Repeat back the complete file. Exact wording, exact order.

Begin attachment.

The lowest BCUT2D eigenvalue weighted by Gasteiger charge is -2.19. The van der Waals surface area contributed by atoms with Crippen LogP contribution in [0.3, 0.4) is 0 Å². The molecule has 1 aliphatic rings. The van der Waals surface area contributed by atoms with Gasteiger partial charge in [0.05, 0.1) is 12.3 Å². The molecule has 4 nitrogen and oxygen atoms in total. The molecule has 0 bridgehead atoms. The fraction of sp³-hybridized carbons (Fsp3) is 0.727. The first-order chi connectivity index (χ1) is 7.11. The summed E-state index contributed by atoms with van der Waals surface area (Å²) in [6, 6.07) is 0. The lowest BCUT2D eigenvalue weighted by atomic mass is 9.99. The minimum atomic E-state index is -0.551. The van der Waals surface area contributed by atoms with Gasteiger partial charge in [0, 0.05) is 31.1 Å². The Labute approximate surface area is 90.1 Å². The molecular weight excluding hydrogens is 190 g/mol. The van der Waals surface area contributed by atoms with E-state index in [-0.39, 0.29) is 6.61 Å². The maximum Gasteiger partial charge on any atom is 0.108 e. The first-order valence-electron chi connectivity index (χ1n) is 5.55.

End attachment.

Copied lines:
The lowest BCUT2D eigenvalue weighted by Gasteiger charge is -2.19. The van der Waals surface area contributed by atoms with Crippen LogP contribution in [0.3, 0.4) is 0 Å². The molecule has 1 aliphatic rings. The van der Waals surface area contributed by atoms with Gasteiger partial charge in [0.05, 0.1) is 12.3 Å². The molecule has 4 nitrogen and oxygen atoms in total. The molecule has 0 bridgehead atoms. The fraction of sp³-hybridized carbons (Fsp3) is 0.727. The first-order chi connectivity index (χ1) is 7.11. The summed E-state index contributed by atoms with van der Waals surface area (Å²) in [6, 6.07) is 0. The lowest BCUT2D eigenvalue weighted by atomic mass is 9.99. The minimum atomic E-state index is -0.551. The van der Waals surface area contributed by atoms with Gasteiger partial charge in [0, 0.05) is 31.1 Å². The Labute approximate surface area is 90.1 Å². The molecular weight excluding hydrogens is 190 g/mol. The van der Waals surface area contributed by atoms with E-state index in [-0.39, 0.29) is 6.61 Å². The maximum Gasteiger partial charge on any atom is 0.108 e. The first-order valence-electron chi connectivity index (χ1n) is 5.55.